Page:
Revolutionary War Records, Move Mirror, Snapcash, More: Monday Evening Buzz, July 23, 2018


South Carolina Department of Archives and History: SCDAH Announces Digitization Of Over 11,000 Revolutionary War Records. “The South Carolina Department of Archives and History (SCDAH) is pleased to announce that the records series “Accounts Audited of Claims Growing out of the Revolution in South Carolina 1775-1856” is now active and images are available on the Online Records Index. This record consists of 11,170 documents presented by citizens to the treasury in support of claims for military service, supplies, and other contributions rendered during the latter part of the Revolutionary War. Most of the files contain an auditor’s cover paper, which includes the name of claimant, a brief description of their service provided, and the amount of their claim and its adjusted value. Additionally, if an indent was issued, its number and the claimant’s signature verifying its receipt were also included as well as receipts and affidavits to the validity of the claim.”

Google Blog: Move Mirror: You move and 80,000 images move with you. “There are a lot of impressive uses for machine learning these days, like detecting objects in images, helping to detect diseases, and even enabling cars to drive themselves. But AI can also be used in more playful ways. That’s why we made Move Mirror—an AI Experiment that lets you explore pictures in a fun new way, just by moving around. Move in front of your webcam and Move Mirror will match your real-time movements to hundreds of images of people doing similar poses around the world.”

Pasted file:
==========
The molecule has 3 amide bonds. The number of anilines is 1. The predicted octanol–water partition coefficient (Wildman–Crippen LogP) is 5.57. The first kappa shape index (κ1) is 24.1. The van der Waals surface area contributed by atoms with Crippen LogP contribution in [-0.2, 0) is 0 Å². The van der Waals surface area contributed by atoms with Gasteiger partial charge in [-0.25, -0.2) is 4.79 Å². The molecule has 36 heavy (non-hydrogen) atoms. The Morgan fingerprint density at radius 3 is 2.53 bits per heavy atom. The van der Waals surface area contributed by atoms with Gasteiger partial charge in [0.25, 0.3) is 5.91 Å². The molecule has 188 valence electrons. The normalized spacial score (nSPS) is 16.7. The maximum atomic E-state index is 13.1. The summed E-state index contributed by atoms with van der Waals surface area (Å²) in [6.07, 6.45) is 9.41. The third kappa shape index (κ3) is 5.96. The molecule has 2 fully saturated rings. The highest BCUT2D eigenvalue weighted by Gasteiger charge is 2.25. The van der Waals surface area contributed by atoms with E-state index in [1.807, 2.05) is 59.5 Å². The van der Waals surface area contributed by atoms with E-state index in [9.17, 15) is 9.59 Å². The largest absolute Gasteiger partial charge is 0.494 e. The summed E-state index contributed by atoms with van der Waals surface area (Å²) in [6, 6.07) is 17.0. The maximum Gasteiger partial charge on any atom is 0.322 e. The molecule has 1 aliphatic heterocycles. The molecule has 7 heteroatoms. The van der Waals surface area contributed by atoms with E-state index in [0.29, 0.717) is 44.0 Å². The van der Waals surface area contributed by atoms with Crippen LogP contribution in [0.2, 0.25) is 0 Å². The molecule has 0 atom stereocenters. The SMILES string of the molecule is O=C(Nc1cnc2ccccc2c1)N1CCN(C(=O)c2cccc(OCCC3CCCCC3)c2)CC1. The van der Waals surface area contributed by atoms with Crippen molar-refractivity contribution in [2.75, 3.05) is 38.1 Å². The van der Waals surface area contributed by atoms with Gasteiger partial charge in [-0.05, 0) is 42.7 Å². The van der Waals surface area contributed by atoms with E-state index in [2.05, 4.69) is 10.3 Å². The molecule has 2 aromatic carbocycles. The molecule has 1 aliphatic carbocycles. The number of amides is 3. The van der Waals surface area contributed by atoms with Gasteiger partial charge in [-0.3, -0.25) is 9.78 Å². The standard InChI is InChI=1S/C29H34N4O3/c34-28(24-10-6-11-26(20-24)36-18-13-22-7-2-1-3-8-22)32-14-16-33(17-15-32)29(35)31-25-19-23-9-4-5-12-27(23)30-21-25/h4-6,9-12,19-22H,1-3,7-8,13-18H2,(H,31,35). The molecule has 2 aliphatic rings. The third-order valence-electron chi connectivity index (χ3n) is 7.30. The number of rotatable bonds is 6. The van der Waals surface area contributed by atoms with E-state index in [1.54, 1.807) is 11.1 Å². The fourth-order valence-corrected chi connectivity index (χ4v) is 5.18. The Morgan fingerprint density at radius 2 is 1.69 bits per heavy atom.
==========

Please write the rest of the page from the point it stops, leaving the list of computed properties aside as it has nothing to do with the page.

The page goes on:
Snapchat will shut down Snapcash, forfeiting to Venmo
. “Snapcash ended up a way to pay adult performers for private content over Snapchat, not just a way to pay your friends. But Snapchat will abandon the peer-to-peer payment space on August 30th. Code buried in Snapchat’s Android app includes a ‘Snapcash deprecation message’ that displays ‘Snapcash will no longer be available after %s [date]’. Shutting down the feature would bring an end to Snapchat’s four-year partnership with Square to power the feature for sending people money.”